In a young Republic of China, where greedy warlords fuel a period of war and strife, Hou Jie (Andy Lau) arrogantly shows no mercy to his enemies seeking refuge with the benign and compassionate Shaolin monks. After unscrupulously killing a wounded enemy, Hou Jie pays a terrible price for his actions and is forced to seek refuge in the same Shaolin Monastery he blatantly disrespected. Hou Jie s traitorous second-in-command Cao Man (Nicholas Tse) continues where the once-warlord left off, betraying his country and his own people. Hou Jie must adapt to Shaolin principles to stop the monster he created.
357 Minutes of Bonus Features
Behind the Scenes
Based loosely on the 1982 martial arts epic Shaolin Temple
, which helped to mint Jet Li as a star, this Hong Kong blockbuster from Benny Chan stars Andy Lau as a battle-weary warlord who finds refuge and then solace among the monks of a Shaolin temple. Set during the tumult of early Republican China, the story unfolds as Lau's warlord usurps his rivals, but at the cost of his daughter's life and his wife's loyalty. His spirit crushed, he decides to atone for his violent past by joining a Shaolin order (which counts Jackie Chan, in a glorified cameo, as its cook). Lau's path to enlightenment is cast into doubt when he discovers that his former second-in-command (Nicholas Tse, in an enjoyably overripe performance) has enslaved the local population and forced them to unearth relics in order to pay for greater weapons. Things naturally come to a head between Lau and Tse, but the film is less concerned with sprawling martial arts battles than the emotional conflicts between and within its major players. Honor, familial loyalty, remorse, and pursuit of spiritual wholeness are cornerstones of Hong Kong action films, but the depth of the performances and screenplay (by Alan Yuen) lends rich nuances to the subjects, often at the expense of adding an extra fight scene to the picture. That's perhaps a good thing, as martial arts choreographer Corey Yuen's usual pyrotechnics are hobbled somewhat by his leads, who are fine actors but only modest fighters, leaving the firepower to wushu champion Wu Jing as a Shaolin elder. Chan's formidable talents are used to underscore his comic contributions to the film, and as such, are only mildly entertaining. That's also how most martial arts fans will view Shaolin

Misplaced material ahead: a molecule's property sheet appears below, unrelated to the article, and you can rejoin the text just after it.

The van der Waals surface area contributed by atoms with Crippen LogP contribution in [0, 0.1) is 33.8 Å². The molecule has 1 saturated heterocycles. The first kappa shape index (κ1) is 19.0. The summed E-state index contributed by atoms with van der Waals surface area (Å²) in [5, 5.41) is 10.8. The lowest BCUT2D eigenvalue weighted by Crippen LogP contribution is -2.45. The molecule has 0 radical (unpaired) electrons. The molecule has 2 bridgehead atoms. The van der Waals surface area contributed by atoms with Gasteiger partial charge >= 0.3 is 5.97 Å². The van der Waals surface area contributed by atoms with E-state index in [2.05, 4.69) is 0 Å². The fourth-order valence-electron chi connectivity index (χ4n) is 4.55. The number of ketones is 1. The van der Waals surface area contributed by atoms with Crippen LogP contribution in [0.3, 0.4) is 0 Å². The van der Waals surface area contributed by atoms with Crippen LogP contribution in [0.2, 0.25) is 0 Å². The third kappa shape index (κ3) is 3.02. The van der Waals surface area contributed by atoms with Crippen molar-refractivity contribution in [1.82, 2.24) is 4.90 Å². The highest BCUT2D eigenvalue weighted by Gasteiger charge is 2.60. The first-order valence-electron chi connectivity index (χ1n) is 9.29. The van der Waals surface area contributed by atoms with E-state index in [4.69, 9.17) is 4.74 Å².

, though those who value theme as well as action may find it a frequently thoughtful diversion. The Blu-ray collector's edition features a gallery of deleted scenes (mostly extended versions of scenes in the theatrical cut) and trailers, as well as a pair of by-the-books featurettes on the film's production. Slightly more interesting are a handful of interviews with the principals, which touch on the picture's historical basis and the '82 Li film, among other subjects. --Paul Gaita